Ironically, despite maintaining a posture that guns are always good and the answer to a bad guy with a gun is a good guy with a gun, the NRA has allowed the Secret Service to create gun free zones at its events. That includes the coming NRA meeting in Houston this weekend, at which Donald Trump will speak:
According to the NRA, the Secret Service is taking control of the hall during Trump’s speech and is prohibiting attendees from having firearms, firearms accessories and knives. Ammunition, laser pointers, pepper spray, toy guns, backpacks and other items also won’t be allowed. The Secret Service will search attendees with magnetometers before they enter the hall, the NRA said.
If the NRA can accept gun free zones for Donald Trump and Mike Pence — and at its own conventions, no less — why can’t it accept them for schoolchildren and teachers? Don’t America’s youth deserve the same safe environment that is afforded to a former Republican president and vice president?
As President Biden said last night, every other developed country has put a stop to mass shootings by implementing gun safety measures. The United States has not. Strident, reflexive, and unyielding Republican opposition has blocked any and every gun safety proposal in Congress going back several decades.
“I just got off my trip from Asia, meeting with Asian leaders, and I learned of this while I was on the aircraft,” the President recalled, weary and disgusted.
“And what struck me on that seventeen hour flight — what struck me was these kinds of mass shootings rarely happen anywhere else in the world.”
“Why? They have mental health problems. They have domestic disputes in other countries. They have people who are lost. But these kinds of mass shootings never happen with the kind of frequency that they happen in America.”
“Why? Why are we willing to live with this carnage?”
“Why do we keep letting this happen? Where in God’s name is our backbone to have the courage to deal with it and stand up to the lobbies?”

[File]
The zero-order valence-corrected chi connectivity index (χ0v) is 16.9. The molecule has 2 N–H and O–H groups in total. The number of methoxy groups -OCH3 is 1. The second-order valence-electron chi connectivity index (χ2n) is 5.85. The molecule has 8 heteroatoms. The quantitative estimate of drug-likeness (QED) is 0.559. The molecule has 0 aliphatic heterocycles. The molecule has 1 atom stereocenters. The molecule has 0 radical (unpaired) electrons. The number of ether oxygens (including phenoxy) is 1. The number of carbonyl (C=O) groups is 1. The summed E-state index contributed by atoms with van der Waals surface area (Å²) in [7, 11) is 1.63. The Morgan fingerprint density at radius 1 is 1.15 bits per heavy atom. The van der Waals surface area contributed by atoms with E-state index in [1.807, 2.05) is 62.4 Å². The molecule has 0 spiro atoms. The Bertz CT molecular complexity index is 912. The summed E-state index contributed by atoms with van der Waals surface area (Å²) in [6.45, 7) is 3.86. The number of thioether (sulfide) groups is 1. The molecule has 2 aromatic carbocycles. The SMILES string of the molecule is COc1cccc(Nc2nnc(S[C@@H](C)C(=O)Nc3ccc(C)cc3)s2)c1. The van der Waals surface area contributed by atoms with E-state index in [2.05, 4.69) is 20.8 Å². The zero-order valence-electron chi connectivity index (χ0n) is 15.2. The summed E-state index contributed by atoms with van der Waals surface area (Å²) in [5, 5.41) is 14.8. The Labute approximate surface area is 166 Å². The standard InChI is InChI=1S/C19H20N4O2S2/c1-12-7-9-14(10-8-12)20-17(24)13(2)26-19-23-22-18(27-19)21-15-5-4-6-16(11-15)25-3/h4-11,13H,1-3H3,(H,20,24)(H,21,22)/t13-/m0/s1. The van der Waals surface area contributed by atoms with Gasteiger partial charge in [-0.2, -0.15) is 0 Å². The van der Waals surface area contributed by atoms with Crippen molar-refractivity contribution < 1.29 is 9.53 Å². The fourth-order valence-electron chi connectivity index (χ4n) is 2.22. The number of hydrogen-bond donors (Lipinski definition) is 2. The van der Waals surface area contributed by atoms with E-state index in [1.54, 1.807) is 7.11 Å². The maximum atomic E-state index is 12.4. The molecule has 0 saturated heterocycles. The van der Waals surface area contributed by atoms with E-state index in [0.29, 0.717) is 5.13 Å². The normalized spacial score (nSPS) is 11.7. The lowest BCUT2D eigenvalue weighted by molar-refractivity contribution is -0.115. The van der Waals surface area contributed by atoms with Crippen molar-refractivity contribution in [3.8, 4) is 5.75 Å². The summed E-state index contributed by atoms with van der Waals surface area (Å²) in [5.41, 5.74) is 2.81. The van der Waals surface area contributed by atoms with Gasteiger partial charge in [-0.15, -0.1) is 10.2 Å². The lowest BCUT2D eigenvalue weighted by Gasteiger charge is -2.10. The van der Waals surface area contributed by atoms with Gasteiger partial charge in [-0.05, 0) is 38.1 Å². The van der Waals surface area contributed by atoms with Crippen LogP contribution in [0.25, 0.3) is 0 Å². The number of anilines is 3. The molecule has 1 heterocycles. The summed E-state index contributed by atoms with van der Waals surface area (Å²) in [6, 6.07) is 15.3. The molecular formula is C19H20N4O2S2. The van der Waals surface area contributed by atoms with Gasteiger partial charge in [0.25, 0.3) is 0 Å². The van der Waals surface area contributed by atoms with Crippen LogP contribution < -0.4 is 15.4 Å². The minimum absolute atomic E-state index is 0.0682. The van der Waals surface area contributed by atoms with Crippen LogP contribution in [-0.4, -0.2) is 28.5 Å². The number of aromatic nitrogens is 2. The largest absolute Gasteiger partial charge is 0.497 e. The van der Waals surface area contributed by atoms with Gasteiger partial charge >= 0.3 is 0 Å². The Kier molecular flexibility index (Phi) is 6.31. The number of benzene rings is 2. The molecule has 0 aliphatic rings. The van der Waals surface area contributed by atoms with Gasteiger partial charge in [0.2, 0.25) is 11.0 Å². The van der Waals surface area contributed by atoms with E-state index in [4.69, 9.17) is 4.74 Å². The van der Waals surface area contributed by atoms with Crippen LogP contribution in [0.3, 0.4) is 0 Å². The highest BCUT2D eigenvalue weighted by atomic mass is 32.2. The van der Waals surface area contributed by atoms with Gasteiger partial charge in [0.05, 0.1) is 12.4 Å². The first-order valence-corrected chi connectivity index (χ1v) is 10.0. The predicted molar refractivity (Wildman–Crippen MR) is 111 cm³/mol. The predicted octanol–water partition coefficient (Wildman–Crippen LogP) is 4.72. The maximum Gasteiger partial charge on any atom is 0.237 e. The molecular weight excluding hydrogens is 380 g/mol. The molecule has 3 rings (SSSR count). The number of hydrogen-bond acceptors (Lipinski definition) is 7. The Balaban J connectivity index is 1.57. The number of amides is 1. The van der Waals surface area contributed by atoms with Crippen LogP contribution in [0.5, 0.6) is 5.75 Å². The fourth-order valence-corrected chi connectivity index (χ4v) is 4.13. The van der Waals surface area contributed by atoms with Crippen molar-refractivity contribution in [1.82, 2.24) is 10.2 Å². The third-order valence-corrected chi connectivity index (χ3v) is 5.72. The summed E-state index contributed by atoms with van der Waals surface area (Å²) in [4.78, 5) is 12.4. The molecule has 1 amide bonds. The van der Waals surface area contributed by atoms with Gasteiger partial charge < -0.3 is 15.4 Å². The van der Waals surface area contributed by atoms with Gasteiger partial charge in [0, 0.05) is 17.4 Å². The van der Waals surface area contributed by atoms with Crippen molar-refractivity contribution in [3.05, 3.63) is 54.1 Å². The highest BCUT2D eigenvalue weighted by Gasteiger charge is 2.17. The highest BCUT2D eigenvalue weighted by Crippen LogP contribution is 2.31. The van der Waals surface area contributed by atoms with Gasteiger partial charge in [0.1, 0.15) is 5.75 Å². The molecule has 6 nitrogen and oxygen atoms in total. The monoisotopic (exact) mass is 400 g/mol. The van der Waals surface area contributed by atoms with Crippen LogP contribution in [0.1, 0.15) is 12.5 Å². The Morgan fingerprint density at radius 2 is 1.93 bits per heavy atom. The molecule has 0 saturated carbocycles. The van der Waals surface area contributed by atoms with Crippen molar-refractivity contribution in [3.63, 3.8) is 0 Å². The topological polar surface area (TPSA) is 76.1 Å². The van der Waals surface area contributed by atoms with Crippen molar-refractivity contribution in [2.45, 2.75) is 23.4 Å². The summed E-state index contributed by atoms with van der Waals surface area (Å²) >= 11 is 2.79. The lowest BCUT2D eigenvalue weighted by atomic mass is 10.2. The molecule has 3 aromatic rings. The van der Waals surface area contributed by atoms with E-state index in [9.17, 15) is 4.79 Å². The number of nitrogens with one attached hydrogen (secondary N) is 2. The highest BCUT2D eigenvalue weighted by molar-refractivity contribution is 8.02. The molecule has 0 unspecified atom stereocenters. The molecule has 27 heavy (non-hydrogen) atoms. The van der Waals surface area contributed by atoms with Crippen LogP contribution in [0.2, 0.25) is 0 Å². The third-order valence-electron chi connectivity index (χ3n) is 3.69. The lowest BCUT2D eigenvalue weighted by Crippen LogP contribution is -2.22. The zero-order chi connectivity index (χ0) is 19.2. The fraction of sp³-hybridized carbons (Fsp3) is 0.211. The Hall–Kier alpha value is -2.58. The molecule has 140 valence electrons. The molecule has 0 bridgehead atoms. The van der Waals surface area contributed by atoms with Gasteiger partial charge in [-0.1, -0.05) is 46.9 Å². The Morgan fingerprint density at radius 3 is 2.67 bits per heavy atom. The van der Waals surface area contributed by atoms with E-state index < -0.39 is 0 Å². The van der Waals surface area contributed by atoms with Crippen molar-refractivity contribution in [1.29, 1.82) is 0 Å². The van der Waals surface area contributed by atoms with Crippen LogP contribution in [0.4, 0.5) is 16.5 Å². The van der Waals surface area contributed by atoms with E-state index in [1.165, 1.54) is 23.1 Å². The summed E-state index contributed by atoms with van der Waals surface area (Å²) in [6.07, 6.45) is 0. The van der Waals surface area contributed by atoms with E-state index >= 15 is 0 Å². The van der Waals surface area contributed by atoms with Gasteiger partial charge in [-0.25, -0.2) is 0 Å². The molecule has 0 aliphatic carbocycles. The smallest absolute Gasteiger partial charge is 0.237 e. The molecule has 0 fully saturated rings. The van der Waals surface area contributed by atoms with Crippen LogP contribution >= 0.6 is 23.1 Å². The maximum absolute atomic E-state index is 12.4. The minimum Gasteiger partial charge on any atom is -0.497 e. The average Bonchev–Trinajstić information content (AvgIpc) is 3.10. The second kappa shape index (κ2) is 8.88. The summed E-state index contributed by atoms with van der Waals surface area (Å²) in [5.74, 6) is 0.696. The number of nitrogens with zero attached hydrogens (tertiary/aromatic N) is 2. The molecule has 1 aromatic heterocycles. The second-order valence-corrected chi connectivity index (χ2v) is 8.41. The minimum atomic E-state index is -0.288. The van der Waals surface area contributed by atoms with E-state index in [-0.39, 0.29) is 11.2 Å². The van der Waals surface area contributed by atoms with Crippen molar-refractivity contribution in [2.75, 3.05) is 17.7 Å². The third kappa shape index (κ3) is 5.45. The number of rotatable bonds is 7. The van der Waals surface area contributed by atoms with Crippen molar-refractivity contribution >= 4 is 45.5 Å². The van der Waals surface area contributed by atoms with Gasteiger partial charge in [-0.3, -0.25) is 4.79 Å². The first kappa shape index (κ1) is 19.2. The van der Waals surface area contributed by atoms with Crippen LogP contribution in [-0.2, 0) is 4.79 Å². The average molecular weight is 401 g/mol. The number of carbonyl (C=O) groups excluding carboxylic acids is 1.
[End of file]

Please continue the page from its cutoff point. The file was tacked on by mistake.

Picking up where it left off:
Democrats, for the most part, have found their backbone and are willing to take action: the House of Representatives has passed multiple gun safety bills this Congress. They have languished in the Senate, where Democrats have a bare majority to confirm President Biden’s nominees, but not to pass legislation, owing to Kyrsten Sinema and Joe Manchin, who behave more like Republicans than Democrats and are unwilling to exempt legislation from the filibuster (well, except for legislation to let Republicans off the hook from raising the debt limit).
Manchin told reporters he would do “anything I can” to help. Pressed about reforming the filibuster, he affirmed that that was still a no-go for him.
“So, then, not ‘anything,’ ” commented civil rights leader Sherrilyn Ifill.
Manchin’s opposition to reforming the filibuster would not matter if ten Republicans in the Senate would agree to buck the gun lobby and send the bills the House passed to President Biden’s desk. But not a single one will.
Almost ten years ago, Newtown was assaulted, in every sense, by gun violence. Yesterday, it was Uvalde. We don’t know what community will be next, but we do know that if we don’t act to protect Americans, there will be more attacks like this. Republican officials were complicit in yesterday’s horror in Uvalde, and they will be complicit in the slaughters to come if they continue this shameful behavior.